IF I WERE A CAVE SPIDER - Claudia Harris, Ogilvie High School

[Dreamcatcher, decorated with natural materials]
If I were a cave spider I wouldn’t like being alone. Things may not stray into a web in a cave for days, weeks, perhaps even months! Sometimes a cricket might wander below the web amongst the stalagmites and the sound of water dripping from a stalactite might be heard. But all in all, I’d get very lonely if I were a cave spider.
So to keep myself from getting too lonely I would decorate my web with beautiful things: things that told me stories of the world outside.


ART IN THE DARK - Crystal Coleman, Ulverstone High School
I’ve always been intrigued by the idea of “almost human” and “not quite human”, something about the slight wrongness when you mess with the features on a face or change the proportions on a body, it interests me. My piece is based around the biology of human evolution and the ecology of caves. My aim with the work was to simulate the adaptation of humans to a cave environment. Thus, I created a “not quite human” in the context of a cave. I tried to make the sculpture as scientifically accurate as possible by taking features of other cave creatures, for example, the long limbs of the cave spiders and the blindness of the cave shrimp. I looked at bone structure and skin texture, and also how they would feed and mate. During the creation of this work I felt pressured but after a while I managed to produce a satisfying piece. I’m glad with how this turned out, and how this came together.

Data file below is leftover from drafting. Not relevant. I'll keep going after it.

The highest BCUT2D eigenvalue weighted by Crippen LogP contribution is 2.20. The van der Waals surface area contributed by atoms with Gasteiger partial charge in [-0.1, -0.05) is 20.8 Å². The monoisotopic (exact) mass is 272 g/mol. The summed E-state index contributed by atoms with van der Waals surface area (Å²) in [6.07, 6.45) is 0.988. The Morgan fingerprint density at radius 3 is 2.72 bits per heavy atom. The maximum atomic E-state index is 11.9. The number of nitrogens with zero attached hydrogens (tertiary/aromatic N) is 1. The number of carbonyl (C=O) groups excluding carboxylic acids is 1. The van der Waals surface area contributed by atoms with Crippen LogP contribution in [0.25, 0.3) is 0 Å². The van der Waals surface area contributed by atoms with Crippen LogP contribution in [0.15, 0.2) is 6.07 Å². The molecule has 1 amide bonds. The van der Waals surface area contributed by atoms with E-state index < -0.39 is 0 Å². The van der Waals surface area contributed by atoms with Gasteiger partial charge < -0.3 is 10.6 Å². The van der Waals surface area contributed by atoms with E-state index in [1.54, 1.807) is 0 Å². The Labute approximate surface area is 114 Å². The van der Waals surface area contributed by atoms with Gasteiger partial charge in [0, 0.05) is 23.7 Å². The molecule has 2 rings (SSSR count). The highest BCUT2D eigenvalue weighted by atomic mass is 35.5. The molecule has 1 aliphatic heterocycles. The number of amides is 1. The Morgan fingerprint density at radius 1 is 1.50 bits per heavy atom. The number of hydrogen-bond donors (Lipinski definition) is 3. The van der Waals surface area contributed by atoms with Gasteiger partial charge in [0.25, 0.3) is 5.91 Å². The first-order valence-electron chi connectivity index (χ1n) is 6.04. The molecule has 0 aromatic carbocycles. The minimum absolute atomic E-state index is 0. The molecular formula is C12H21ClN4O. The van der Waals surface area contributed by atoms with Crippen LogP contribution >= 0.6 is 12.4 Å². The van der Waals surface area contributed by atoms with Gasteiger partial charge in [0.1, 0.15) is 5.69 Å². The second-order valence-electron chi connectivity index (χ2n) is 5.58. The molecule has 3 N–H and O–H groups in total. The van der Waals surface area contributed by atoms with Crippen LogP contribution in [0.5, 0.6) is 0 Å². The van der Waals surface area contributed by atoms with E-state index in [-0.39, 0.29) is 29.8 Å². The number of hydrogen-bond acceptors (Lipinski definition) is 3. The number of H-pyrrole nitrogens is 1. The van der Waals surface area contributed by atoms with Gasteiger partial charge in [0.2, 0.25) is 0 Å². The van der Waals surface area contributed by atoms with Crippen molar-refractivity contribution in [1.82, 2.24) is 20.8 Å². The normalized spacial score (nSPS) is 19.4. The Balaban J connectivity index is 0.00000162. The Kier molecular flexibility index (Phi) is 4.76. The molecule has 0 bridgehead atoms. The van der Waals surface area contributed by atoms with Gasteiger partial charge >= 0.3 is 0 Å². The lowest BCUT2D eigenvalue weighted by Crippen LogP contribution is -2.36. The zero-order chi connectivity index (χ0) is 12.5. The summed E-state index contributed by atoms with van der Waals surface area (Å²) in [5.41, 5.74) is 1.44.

UNTITLED - Dawn Weller, Calvin Christian School
I created my piece of art from a photo that was taken when we visited the Bradley Chesterman Cave. I drew a picture that displays the cave’s many shapes and forms, also the different tones and textures. I used watercolour pencils to create my artwork.


THE TREE IN THE DARKNESS - Hamish Cannon, Calvin Christian School
Like a tree on the surface, this piece of fungi had taken my breath away. Even the smallest of things show the most creative spark. This fungus was growing on a drop of faeces; a contrast of beauty and ugliness. So much wonder that is hidden under the darkness of the cave. Each shaft of light from my torch reveals another mystery. It’s like the exploration through life, who knows what we will find around the next corner.


UNTITLED - Jacinta Kringle, St Marys District School
My piece of artwork is based on patterns, rhythms and shapes inside the cave. The greenery is the open parts where you see the outside as you walk through the cave. The hand is created to illustrate humans discovering thousands of years ago the beauty of the cave and the stalactites create the rhythm of age. 


THE TRAVELLER'S WEB - Jeremy Willson, The Hutchins School
The idea for this art piece was formed by the talks we had about the Tasmanian Cave Spider which were given by specialists in this area. The image this art is trying to portray is that a spider web is so important to a spider for survival, yet they look so beautiful. This also relates to the world as we know it and we can travel anywhere and everywhere. Be it by road, by sea or by air, all the routes are intertwined and they have created almost a net that circles the globe. This is as important to us as it is to a spider as it provides transportation of food, products such as cars and phones, and raw materials such as oil and coal. These are not only crucial to a single person’s survival but the country as a whole, and the sale of these goods power the world economies.